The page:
(Title Image: HMRC via Twitter)
This week’s short debate was led by the leader of the Brexit Party group, Mark Reckless AM (BXP, South Wales East).
Devolution “shouldn’t be a moving feast”
He started by saying that the fiscal deficit between Wales and the UK was likely to become more obvious as more powers are devolved to Wales, but devolution shouldn’t be “a moving feast” that only moves in one direction – there needed to be clarity over what taxes Wales is responsible for and what Westminister is responsible for, based on consensus.
“One concern I have in this area is the idea that somehow we should tax for taxation’s sake, or we should tax in order to test the devolution machinery, and I first heard this from Mark Drakeford…. Rather than saying, ‘We should tax because we need that tax to fund those particular public services, and this is the best way of getting it,’ it seemed almost as if the tax was seen as a good thing in itself. I understand that some taxes have behavioural impacts. When people talk about a tax on plastic or a tax on vacant land, at least part of the reason for the tax is a desire to change behaviour. But, for me, that is a subsidiary issue to the primary one, of needing tax to fund public services.”
– Mark Reckless AM
He was concerned that a possible vacant land tax would give the impression that business costs in Wals were higher than England and that was part of a wider problem of a lack of vision on what devolved taxes would be used for – particularly when informing the UK Government of the Welsh Government’s intentions.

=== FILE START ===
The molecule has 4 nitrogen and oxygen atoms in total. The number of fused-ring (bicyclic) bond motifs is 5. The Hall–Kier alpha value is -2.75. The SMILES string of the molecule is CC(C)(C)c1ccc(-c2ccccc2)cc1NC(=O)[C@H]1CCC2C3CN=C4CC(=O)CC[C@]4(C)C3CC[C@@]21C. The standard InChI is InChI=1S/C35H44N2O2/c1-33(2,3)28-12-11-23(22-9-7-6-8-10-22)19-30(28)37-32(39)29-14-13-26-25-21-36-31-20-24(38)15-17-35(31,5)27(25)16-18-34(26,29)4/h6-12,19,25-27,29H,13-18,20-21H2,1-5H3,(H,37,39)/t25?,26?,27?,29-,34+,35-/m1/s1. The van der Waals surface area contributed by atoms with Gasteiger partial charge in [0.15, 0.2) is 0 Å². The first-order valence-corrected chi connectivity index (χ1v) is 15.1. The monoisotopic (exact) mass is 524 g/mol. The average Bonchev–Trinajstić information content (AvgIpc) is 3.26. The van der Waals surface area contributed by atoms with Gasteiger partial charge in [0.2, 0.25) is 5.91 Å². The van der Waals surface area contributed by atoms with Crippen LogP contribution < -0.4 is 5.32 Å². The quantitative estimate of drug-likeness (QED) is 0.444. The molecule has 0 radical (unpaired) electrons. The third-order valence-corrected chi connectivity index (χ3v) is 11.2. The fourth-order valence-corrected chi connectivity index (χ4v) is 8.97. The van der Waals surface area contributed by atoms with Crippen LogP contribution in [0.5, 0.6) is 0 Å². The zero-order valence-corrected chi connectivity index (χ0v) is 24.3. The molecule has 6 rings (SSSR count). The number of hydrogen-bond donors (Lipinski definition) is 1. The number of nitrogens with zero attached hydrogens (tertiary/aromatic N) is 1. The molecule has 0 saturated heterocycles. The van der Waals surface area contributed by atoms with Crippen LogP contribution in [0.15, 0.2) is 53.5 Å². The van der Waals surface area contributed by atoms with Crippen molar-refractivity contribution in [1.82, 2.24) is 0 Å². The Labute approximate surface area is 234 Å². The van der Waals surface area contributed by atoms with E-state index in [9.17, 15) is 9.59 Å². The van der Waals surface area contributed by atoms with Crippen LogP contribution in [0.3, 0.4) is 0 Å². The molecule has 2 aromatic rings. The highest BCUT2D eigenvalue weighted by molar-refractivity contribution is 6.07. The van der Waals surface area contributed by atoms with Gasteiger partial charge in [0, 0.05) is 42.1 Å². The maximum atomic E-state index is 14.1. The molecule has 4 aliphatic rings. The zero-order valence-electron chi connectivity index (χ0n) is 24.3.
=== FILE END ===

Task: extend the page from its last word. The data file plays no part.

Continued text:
Bringing decisions closer to the people of Wales
Finance Minister & Trefnydd, Rebecca Evans (Lab, Gower), said tax devolution meant that around £5billion of Wales’ running costs are decided in the Senedd and subsequently brought key decisions closer to the people of Wales.
More than two hundred different taxes were suggested to a public call for new devolved tax ideas and a vacant land tax was eventually chosen. The Welsh Government did, however, have a clear vision for taxes
“Taxes should always be as simple and clear and stable as possible, and of course they should link directly and contribute directly to our Well-being of Future Generations Act goal of creating a more equal Wales….But at all points throughout the year we’re really keen to engage with anybody who has an interest in taxes in Wales in order to continue to develop our thinking and explore new ideas, and always seeking to improve the things that we’re already doing.”
– Finance Minister & Trefnydd, Rebecca Evans